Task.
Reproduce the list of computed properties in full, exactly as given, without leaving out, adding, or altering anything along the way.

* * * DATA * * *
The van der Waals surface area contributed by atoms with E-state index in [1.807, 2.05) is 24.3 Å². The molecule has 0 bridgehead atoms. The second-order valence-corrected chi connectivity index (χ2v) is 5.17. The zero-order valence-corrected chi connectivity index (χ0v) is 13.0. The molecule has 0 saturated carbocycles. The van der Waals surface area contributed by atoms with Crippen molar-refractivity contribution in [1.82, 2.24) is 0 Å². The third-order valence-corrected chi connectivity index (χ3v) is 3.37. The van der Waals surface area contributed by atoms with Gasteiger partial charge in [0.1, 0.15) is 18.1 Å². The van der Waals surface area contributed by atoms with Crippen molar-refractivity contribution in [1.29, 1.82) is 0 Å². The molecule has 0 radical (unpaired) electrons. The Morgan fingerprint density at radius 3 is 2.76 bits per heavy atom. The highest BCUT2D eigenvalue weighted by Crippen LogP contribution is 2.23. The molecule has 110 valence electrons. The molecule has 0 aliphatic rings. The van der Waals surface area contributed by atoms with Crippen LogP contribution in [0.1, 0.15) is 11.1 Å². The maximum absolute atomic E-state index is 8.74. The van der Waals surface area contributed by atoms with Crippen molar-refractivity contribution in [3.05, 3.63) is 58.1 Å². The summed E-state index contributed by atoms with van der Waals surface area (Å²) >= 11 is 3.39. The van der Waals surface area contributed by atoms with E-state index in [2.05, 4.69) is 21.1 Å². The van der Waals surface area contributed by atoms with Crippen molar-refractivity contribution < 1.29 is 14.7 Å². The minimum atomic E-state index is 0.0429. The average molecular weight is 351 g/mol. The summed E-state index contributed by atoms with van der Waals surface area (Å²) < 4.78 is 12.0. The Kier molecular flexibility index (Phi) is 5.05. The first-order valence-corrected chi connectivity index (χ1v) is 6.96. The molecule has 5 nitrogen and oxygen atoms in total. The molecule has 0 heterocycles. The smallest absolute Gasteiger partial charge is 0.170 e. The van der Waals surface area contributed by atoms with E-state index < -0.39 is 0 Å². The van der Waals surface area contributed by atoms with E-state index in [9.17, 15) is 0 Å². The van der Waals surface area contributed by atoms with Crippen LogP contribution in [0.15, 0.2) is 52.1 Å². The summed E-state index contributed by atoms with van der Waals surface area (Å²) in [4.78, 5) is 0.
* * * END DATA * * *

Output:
The van der Waals surface area contributed by atoms with E-state index in [1.807, 2.05) is 24.3 Å². The molecule has 0 bridgehead atoms. The second-order valence-corrected chi connectivity index (χ2v) is 5.17. The zero-order valence-corrected chi connectivity index (χ0v) is 13.0. The molecule has 0 saturated carbocycles. The van der Waals surface area contributed by atoms with Crippen molar-refractivity contribution in [1.82, 2.24) is 0 Å². The third-order valence-corrected chi connectivity index (χ3v) is 3.37. The van der Waals surface area contributed by atoms with Gasteiger partial charge in [0.1, 0.15) is 18.1 Å². The van der Waals surface area contributed by atoms with Crippen molar-refractivity contribution in [1.29, 1.82) is 0 Å². The molecule has 0 radical (unpaired) electrons. The Morgan fingerprint density at radius 3 is 2.76 bits per heavy atom. The highest BCUT2D eigenvalue weighted by Crippen LogP contribution is 2.23. The molecule has 110 valence electrons. The molecule has 0 aliphatic rings. The van der Waals surface area contributed by atoms with Crippen LogP contribution in [0.1, 0.15) is 11.1 Å². The maximum absolute atomic E-state index is 8.74. The van der Waals surface area contributed by atoms with Crippen molar-refractivity contribution in [3.05, 3.63) is 58.1 Å². The summed E-state index contributed by atoms with van der Waals surface area (Å²) >= 11 is 3.39. The van der Waals surface area contributed by atoms with E-state index in [2.05, 4.69) is 21.1 Å². The van der Waals surface area contributed by atoms with Crippen molar-refractivity contribution < 1.29 is 14.7 Å². The minimum atomic E-state index is 0.0429. The average molecular weight is 351 g/mol. The summed E-state index contributed by atoms with van der Waals surface area (Å²) < 4.78 is 12.0. The Kier molecular flexibility index (Phi) is 5.05. The first-order valence-corrected chi connectivity index (χ1v) is 6.96. The molecule has 5 nitrogen and oxygen atoms in total. The molecule has 0 heterocycles. The smallest absolute Gasteiger partial charge is 0.170 e. The van der Waals surface area contributed by atoms with E-state index < -0.39 is 0 Å². The van der Waals surface area contributed by atoms with E-state index in [9.17, 15) is 0 Å². The van der Waals surface area contributed by atoms with Crippen LogP contribution in [0.15, 0.2) is 52.1 Å². The summed E-state index contributed by atoms with van der Waals surface area (Å²) in [4.78, 5) is 0.